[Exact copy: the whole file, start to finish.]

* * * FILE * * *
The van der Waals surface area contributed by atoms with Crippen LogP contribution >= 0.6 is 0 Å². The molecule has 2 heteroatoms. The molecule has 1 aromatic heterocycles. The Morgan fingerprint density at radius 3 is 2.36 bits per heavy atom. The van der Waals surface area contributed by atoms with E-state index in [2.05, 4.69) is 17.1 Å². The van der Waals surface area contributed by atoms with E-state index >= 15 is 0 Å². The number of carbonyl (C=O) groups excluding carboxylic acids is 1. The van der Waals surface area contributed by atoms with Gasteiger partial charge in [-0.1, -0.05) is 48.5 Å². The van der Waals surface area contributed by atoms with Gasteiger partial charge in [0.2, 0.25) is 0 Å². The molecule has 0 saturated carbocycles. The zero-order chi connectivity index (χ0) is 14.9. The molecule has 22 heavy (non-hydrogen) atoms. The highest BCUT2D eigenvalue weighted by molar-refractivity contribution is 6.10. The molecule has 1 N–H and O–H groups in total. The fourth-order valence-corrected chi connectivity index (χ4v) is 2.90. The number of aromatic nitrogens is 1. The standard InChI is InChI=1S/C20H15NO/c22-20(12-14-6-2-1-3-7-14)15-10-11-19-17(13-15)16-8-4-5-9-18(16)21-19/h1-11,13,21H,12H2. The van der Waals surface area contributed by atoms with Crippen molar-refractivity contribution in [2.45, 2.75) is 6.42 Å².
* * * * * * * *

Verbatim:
The van der Waals surface area contributed by atoms with Crippen LogP contribution >= 0.6 is 0 Å². The molecule has 2 heteroatoms. The molecule has 1 aromatic heterocycles. The Morgan fingerprint density at radius 3 is 2.36 bits per heavy atom. The van der Waals surface area contributed by atoms with E-state index in [2.05, 4.69) is 17.1 Å². The van der Waals surface area contributed by atoms with E-state index >= 15 is 0 Å². The number of carbonyl (C=O) groups excluding carboxylic acids is 1. The van der Waals surface area contributed by atoms with Gasteiger partial charge in [-0.1, -0.05) is 48.5 Å². The van der Waals surface area contributed by atoms with Gasteiger partial charge in [0.2, 0.25) is 0 Å². The molecule has 0 saturated carbocycles. The zero-order chi connectivity index (χ0) is 14.9. The molecule has 22 heavy (non-hydrogen) atoms. The highest BCUT2D eigenvalue weighted by molar-refractivity contribution is 6.10. The molecule has 1 N–H and O–H groups in total. The fourth-order valence-corrected chi connectivity index (χ4v) is 2.90. The number of aromatic nitrogens is 1. The standard InChI is InChI=1S/C20H15NO/c22-20(12-14-6-2-1-3-7-14)15-10-11-19-17(13-15)16-8-4-5-9-18(16)21-19/h1-11,13,21H,12H2. The van der Waals surface area contributed by atoms with Crippen molar-refractivity contribution in [2.45, 2.75) is 6.42 Å².